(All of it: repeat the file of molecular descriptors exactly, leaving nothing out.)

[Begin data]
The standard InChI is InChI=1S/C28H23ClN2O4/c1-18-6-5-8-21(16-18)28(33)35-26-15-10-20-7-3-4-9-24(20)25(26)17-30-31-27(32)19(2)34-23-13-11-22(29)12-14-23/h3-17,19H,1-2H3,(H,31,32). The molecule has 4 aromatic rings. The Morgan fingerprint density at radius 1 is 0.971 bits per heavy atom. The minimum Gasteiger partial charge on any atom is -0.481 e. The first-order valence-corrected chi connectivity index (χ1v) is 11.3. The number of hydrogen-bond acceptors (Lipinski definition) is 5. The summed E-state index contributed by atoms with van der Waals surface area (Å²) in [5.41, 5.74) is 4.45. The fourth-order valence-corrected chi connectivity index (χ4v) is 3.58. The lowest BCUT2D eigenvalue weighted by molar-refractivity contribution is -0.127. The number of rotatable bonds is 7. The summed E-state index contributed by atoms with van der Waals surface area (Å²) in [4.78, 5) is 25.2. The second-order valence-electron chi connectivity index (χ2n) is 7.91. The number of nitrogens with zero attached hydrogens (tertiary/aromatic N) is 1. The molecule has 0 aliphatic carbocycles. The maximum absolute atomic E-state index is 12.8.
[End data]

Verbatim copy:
The standard InChI is InChI=1S/C28H23ClN2O4/c1-18-6-5-8-21(16-18)28(33)35-26-15-10-20-7-3-4-9-24(20)25(26)17-30-31-27(32)19(2)34-23-13-11-22(29)12-14-23/h3-17,19H,1-2H3,(H,31,32). The molecule has 4 aromatic rings. The Morgan fingerprint density at radius 1 is 0.971 bits per heavy atom. The minimum Gasteiger partial charge on any atom is -0.481 e. The first-order valence-corrected chi connectivity index (χ1v) is 11.3. The number of hydrogen-bond acceptors (Lipinski definition) is 5. The summed E-state index contributed by atoms with van der Waals surface area (Å²) in [5.41, 5.74) is 4.45. The fourth-order valence-corrected chi connectivity index (χ4v) is 3.58. The lowest BCUT2D eigenvalue weighted by molar-refractivity contribution is -0.127. The number of rotatable bonds is 7. The summed E-state index contributed by atoms with van der Waals surface area (Å²) in [4.78, 5) is 25.2. The second-order valence-electron chi connectivity index (χ2n) is 7.91. The number of nitrogens with zero attached hydrogens (tertiary/aromatic N) is 1. The molecule has 0 aliphatic carbocycles. The maximum absolute atomic E-state index is 12.8.